Sexual orientation and gender identity are now among the protected classes under the City of Bloomington’s affirmative action plan. But data collection blockades and personal privacy concerns may render the affirmative action plan’s traditional purpose nearly useless, making the policy and the city’s existing anti-discrimination policy redundant.
The city’s 2009 affirmative action plan says that in order to follow federal regulations, the plan must ensure members of protected groups – like potential gay, lesbian, bisexual or transgender employees – are treated fairly in the application process.
In part, that means identifying what problems those employees may face on the road to a job. Federal guidelines also require the city to detail steps it will take in developing hiring and promotion goals if a disparity becomes apparent.
City Human Resources Director Daniel Grundmann said that requires a kind of statistical analysis which is easier in some cases than others.
“When you rely on self disclosure sometimes it’s obvious. I mean you can tell by looking at me that I have 9 fingers for example,” Gundmann said.
Grundmann said the city will not likely be keeping a count of employees who may identify as GLBT — that’s because of another federally required HR rule — a non-disclosure policy.
“One of the challenges you have in an HR department when you’re looking at affirmative action and you’re coming up with data sheets, the validity and reliability of that data is not so good because we have no way of knowing often times, so that becomes one of the challenges,” Grundmann said.
Grundmann said the city does ask for some demographic information on applications but only about 25 percent of prospective employees choose to offer it. And while the federal non-disclosure policy allows Grundmann to ask GLBT employees to self-identify as members of a protected minority group, he says keeping count of those few individuals who choose to do so would produce skewed statistics.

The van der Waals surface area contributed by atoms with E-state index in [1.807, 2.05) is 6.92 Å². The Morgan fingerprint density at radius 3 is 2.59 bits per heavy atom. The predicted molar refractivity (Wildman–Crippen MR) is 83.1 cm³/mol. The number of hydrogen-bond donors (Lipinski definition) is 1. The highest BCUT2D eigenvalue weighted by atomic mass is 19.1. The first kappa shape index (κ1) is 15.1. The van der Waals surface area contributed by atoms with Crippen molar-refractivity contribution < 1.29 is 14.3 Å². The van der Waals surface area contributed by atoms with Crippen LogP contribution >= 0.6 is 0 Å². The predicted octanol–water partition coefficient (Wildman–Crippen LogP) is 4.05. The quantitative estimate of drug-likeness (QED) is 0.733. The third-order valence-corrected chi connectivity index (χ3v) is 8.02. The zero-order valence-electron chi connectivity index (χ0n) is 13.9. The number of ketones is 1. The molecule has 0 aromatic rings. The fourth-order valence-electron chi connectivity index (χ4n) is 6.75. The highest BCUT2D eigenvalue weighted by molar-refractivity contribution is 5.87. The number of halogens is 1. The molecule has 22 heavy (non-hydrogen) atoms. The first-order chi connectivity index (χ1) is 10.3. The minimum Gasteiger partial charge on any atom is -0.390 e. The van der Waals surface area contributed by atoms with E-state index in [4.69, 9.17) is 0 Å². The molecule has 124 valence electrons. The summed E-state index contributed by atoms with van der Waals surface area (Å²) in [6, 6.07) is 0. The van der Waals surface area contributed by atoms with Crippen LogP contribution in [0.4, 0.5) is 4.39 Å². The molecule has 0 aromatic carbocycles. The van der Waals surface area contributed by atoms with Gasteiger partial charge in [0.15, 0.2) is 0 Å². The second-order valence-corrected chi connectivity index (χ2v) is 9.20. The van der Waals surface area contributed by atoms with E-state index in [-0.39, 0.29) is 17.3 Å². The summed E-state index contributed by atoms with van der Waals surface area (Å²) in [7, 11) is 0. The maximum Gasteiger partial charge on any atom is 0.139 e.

But, Grundmann insisted he can confirm anecdotally that the city’s hiring practices are fair in all cases including those in which people identifying as GLBT are involved.
But Helen Harrell, advisor to the GLBT student group “Out,” disagreed — saying she knows of several pending cases under the city’s hiring umbrella relating to GLBT discrimination issues.
“Once you hire someone, that’s just 1/3 of the battle,” Harrell said. “The rest of the battle is them having to put up with on the job harassment daily with suggestive cartoons with slander with property being destroyed. When you think about all the city jobs it’s not like just working in city hall behind a desk. There’s maintenance people, and engineers and public works and all those things and I do know for a fact, but of course I can’t quote any quick cases, but there is discrimination and there are suits filed and people are harassed, they’re run out of jobs or they’re not hired.”G
But without a detailed analysis, city attorney and Human Rights Commission director Barbara McKinney said that aspect of the city’s 2010 affirmative action plan is, by definition, much the same as policies the city already has in place.
“Affirmative action…can get very complicated and you’re studying work force and figuring out where to recruit if you’re not doing as well as maybe you could,” McKinney said. “We’ve long had the requirement that contractors have affirmative action and its really more of a non discrimination policy really. The plan has to say we don’t discriminate in these categories, we do fair recruitment…so I think the terms are maybe a little loosey-goosey.”
So while it seems this year’s changes to the city’s affirmative action plan make no real policy changes, Harrell said she is always happy to hear of any changes which at least attempt to keep GLBT members of society in mind.